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Boiled and Baked Baby Back Ribs

There are folks who’d rather eat charcoal briquettes than boiled ribs. The mere thought is an outrage. Chef John feels their pain—and even concedes a little. And yet, in this video, you’ll see Chef John outfox the fanatics, preparing a time-saving, five-spice baby-back rib recipe that starts with boiling the ribs in a flavorful liquid. They simmer in a flavor-infusing spicy brine (not simply a pot of boiling water). Check out Chef John's recipe for Boiled and Baked Baby Back Ribs. Coated with the tangy glaze and baked in the oven, these ribs come out of the oven extra delicious, moist, and tender.

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  • red heifer

I grew up apartment-bound in New York City in the fifties. My father ALWAYS cooked our "Bar B Que" ribs this way, and we loved it! I used Chef John's recipe today and it was a great success. Having said that, I made a couple of changes: I added whole cloves to the water for a more smoky taste. Just a few--too many will overpower. I then prepared my own sauce as I am not at all a fan of store-bought sauce. Overall, this is a great video. I will make it again soon. Thank you!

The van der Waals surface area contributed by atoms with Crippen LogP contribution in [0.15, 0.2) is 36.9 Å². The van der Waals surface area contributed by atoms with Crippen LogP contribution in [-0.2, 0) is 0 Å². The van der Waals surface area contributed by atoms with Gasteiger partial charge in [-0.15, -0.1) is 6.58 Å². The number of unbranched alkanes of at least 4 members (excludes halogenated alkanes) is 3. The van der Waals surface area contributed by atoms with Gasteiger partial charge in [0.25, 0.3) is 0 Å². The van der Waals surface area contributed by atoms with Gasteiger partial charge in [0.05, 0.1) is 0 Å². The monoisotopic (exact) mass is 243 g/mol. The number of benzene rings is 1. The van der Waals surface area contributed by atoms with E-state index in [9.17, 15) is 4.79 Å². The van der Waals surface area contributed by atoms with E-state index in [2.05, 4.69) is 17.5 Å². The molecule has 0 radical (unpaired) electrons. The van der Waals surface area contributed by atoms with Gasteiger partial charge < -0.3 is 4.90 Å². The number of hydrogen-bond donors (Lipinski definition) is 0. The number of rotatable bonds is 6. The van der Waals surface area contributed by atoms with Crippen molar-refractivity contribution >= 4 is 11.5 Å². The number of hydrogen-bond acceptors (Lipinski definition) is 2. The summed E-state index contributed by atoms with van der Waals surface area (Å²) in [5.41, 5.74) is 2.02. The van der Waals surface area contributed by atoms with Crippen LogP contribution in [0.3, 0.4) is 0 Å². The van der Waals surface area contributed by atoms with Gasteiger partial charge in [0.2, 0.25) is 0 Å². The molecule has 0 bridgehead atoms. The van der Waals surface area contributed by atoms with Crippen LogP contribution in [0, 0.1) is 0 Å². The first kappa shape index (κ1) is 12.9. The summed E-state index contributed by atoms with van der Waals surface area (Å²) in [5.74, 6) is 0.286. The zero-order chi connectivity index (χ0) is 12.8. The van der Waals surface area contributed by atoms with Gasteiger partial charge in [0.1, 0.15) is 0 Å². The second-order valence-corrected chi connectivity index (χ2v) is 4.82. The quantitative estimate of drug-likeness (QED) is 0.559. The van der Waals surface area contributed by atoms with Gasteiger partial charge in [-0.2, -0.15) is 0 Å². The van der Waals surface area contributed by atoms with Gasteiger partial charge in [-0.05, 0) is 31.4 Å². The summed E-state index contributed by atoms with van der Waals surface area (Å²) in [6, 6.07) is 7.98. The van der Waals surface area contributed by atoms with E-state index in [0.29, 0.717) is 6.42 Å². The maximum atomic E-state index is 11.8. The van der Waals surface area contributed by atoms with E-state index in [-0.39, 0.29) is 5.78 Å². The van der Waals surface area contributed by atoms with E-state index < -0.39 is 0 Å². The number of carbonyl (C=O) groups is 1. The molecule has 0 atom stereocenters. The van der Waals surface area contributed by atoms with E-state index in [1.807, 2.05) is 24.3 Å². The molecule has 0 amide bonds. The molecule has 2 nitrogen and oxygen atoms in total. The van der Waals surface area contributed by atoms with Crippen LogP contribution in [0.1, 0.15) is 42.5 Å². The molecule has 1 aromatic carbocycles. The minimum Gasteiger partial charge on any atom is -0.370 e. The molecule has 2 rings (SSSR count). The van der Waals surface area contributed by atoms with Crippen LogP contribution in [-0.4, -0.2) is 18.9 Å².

• Edward Panich

I always simmer ribs. I add 1/2 to 3/4 cups of brown sugar and 1 can of coke to the water and simmer for about 1 hour. I then apply Jack Daniels BBQ sauce and bake for about 20 minutes. I've used this easy recipe for years. Just my twist on this simmer and bake method.

  • Naomi

Like a few others, I have always boiled my ribs before baking them. Until now, I have used a recipe from my 50-year-old NY Times Cookbook! Used only salt in water, but after seeing Chef John's video, I'll be doing it his way. His recipe for the boiling water sounds fantastic!